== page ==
BEIS pipes £25m into hydrogen demo for heating

The Department for Business, Energy and Industrial Strategy (BEIS) has revealed plans to pipe £25 million into a new programme exploring the use of hydrogen for heating.  

BEIS pipes £25m into hydrogen demo for heating

The aims of the demonstration project include defining a hydrogen quality standard and developing and trialling hydrogen fuelled appliances for homes and businesses.

The department has launched a £5 million tender to find a contractor to manage the programme, which will run from 2017 to 2020.

The tender notice states that the programme will “serve to support and inform future policy appraisal in government and to inform the development of policies and measures to meet UK carbon budgets.”

The announcement follows the publication of report commissioned by BEIS, which found that the development of domestic hydrogen appliances needs a “strong policy direction” from government. 

Four out of five households in Britain still rely on natural gas to keep warm and cook dinner, and the burning of fossil fuels for heating accounted for 17 per cent of the UK’s emissions in 2015, according to the Committee on Climate Change.

The climate watchdog warned last year that the country could not continue to rely on the power sector to meet emissions reduction targets, and that progress on heating has “stalled” due a gap in policy.

Among other things, it urged the government to begin large-scale pilots looking at the potential for hydrogen to provide low-carbon heating. This, it hoped, would enable ministers to decide on a long-term strategy for heating by the middle of the next decade.  

The combustion of hydrogen produces just heat and water, meaning the gas has zero carbon emissions at the point of use. However, concerns have been raised over how to source sufficent quantities in a way which is both low-carbon and cost-effective.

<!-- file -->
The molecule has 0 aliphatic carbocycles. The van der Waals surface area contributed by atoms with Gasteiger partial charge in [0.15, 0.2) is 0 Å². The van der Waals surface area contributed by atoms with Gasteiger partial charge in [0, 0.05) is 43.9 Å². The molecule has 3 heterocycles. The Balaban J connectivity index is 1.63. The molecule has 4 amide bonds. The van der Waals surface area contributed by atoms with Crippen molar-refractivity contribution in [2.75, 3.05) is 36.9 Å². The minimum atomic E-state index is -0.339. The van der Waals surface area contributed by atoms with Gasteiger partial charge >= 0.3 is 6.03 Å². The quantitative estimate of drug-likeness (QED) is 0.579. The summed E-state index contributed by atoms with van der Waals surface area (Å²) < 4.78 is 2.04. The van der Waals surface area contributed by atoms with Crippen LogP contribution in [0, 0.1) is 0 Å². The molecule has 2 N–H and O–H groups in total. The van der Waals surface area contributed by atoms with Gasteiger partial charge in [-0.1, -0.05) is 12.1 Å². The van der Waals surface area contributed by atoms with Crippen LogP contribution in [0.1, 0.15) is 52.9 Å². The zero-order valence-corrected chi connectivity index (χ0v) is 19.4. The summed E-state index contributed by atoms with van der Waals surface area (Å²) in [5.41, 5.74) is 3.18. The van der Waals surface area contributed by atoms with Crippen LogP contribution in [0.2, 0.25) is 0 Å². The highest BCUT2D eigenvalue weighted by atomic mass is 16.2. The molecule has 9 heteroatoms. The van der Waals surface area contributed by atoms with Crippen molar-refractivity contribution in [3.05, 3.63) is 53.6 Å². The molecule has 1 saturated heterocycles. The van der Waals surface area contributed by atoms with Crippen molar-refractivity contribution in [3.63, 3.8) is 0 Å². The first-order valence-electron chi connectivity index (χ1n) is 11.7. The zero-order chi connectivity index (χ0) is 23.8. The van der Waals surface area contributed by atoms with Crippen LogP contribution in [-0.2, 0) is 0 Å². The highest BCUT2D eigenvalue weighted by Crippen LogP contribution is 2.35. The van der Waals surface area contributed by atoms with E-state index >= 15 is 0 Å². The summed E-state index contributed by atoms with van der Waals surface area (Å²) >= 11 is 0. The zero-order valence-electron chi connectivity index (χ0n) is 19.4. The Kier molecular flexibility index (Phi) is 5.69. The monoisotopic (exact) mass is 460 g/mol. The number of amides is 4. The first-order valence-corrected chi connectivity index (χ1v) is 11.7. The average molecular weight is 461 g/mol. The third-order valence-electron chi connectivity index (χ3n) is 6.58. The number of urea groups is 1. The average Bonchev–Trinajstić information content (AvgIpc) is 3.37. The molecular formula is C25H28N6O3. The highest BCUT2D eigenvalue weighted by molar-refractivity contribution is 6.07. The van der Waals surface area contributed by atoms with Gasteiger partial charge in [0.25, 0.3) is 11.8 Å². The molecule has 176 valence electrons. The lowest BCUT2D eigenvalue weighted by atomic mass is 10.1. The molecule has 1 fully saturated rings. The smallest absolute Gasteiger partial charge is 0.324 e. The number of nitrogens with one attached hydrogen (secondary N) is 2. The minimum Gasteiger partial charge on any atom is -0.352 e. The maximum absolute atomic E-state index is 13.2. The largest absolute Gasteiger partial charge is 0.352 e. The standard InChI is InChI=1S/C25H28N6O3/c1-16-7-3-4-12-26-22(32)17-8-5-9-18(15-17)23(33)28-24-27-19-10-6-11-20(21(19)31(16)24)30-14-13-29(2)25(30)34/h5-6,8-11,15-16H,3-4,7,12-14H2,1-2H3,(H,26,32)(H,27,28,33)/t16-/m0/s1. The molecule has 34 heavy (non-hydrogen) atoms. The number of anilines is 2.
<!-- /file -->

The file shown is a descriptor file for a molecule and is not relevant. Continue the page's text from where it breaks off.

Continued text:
Renewables can be used to create hydrogen by passing the electricity they generate through water but the process – known as electrolysis – is energy intensive – with a ’round-trip’ efficiency of just 30 to 40 per cent according to the US-based Energy Storage Association. This can also make it expensive to produce.

Sourcing large voumes of hydrogen in this way would require lots of additional generation and a 2016 report by KPMG concluded that electrolysis could be not be used to produce the fuel in sufficient quantities to enable the conversion of the UK’s gas grids any time soon. 

Low-carbon hydrogen can also be produced from methane with the aid of carbon, capture and storage (CCS) but there are similarly concerns over the cost of CCS and progress to develop the technology has slowed to a crawl after the government cancelled a commercialisation competition towards the end of 2015.

A project led by Northern Gas Networks nevertheless concluded that converting the UK’s gas grid to run on hydrogen would be “technically possible and economically viable” and that doing so would reduce emissions from heating by at least 73 per cent.

As the first step towards a nationwide rollout, the final report outlined plans to convert gas grids in Leed to run on hydrogen supplied by CCS-enabled steam methane reformers in the Teesside area. 


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